Ge-sar is the most extraordinary legendary figure of the Tibetans. Despite numerous attempts to link him with glorious events of Tibetan history, thus rooting him into his native ground, he remains and enigmatical, paramount mythological figure in which myths of the most varied provenance have come together. As such he is more than just an idealized personification of political expectation, more than a saviour in the stream of popular history. Though longed for as a redeemer, he rather indicates that liberation from the constant threat which the demons of life pose on man is possible, which turns this escort of souls into a leader and helper on the way to salvation. Over the course of time the figure of this carrier of hope become a living repository of the different expectations expressed in the motifs of several myths. These myths spread to the east along the steppe belt as far as Tibet that large Eurasian cultural repository –a process that has not come to an end yet, particularly in the western and northeastern border regions on the fringe of the plateau and has developed into an outgrowth with secondary ramifications. What is remarkable about this crystallization kernel of the epic is the fact that it assimilated traditions reaching into the world of the Greek and Germanic legends, and further into the religious ideas of the Megalithic, the gnosis of which is reflected in many folk-tale motifs that were absorbed into the Ge-sar epic and that have been preserved down to the present time. It is to the description of these motifs that our research will be dedicated.

Ge-sar (his name refers to the eastern Roman emperor, Caesar-Kaiser) is a heavenly figure descended upon the earth and then re-ascended to heaven. The hopes for a reign of justice and peace on earth and for certainty on the redemptory way of the inner liberation and deliverance of man, are closely associated with his return. This Ge-sar is world ruler, hero and saviour all at once.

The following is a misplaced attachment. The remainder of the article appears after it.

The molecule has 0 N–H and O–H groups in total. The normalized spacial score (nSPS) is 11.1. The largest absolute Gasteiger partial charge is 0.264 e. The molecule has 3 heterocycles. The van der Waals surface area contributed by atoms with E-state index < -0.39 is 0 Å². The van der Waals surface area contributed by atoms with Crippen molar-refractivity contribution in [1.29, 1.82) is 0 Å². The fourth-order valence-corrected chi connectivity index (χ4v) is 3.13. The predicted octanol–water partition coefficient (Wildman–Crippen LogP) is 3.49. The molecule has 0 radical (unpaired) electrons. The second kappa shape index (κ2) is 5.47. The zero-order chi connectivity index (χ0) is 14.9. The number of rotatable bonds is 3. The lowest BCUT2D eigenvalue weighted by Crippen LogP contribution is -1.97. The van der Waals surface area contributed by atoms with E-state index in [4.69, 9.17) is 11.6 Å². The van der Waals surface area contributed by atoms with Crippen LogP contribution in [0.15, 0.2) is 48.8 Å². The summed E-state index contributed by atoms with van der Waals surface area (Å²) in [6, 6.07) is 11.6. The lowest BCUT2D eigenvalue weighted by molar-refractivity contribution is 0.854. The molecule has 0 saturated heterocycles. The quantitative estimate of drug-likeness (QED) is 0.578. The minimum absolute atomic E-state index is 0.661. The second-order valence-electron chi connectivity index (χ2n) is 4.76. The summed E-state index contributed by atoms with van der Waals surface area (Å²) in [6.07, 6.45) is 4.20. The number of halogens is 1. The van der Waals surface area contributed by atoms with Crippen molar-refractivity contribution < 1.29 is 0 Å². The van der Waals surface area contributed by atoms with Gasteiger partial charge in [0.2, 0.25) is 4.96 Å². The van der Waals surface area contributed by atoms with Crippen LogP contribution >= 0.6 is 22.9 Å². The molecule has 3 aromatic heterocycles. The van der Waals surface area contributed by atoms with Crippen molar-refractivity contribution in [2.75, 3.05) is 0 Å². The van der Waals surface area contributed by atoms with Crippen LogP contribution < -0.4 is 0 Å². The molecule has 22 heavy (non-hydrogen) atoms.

I am aware of having gone my own way through the Tibetan epic of Ge-sar by following the traces of the oldest Eurasian mythological traditions, some of which reach as far back as the Megalithic. The facts I present here may speak for themselves even though a purely nature-mythological interpretation of the epic cannot any longer bear scrutiny ever since Berthold Laufer expressed his earnest criticism in 1901.

My contributions on the Ge-sar span the years from 1959 to 1976. The literature that has since been published does not, as far as I am aware, affect the scope of this book.

I have bound myself to the classical versions of the Tibetan epic. in the respect the historical and pseudo-historical accretions. as well as the constant and seemingly never ending proliferation of mainly folkloric traits around the still controversial kernel of the epic (in the neighboring regions outside Tibet), Must remain the subject of specific research the same applies with regard to possible mythological realia. Historical facts worthy of notice are a snarl in which one easily becomes hopelessly entangled in spite of the best power of discrimination.

Contents

Publisher’s Note iii
Introduction vii
An Outline of the Events in the mongol of the epic translated by I.J. Schmidt ix
ITentative interpretations of the Ge-sar Epic1
IIOn the Discussion about the Ge-sar Epic25
IIIThe Ge-sar Epic and the Argonauts 30
IVThe motif of the crystal mountain in the Ge-sar Epic33
VThe song of the pearl 39
VIGe-sar –the divine smith 42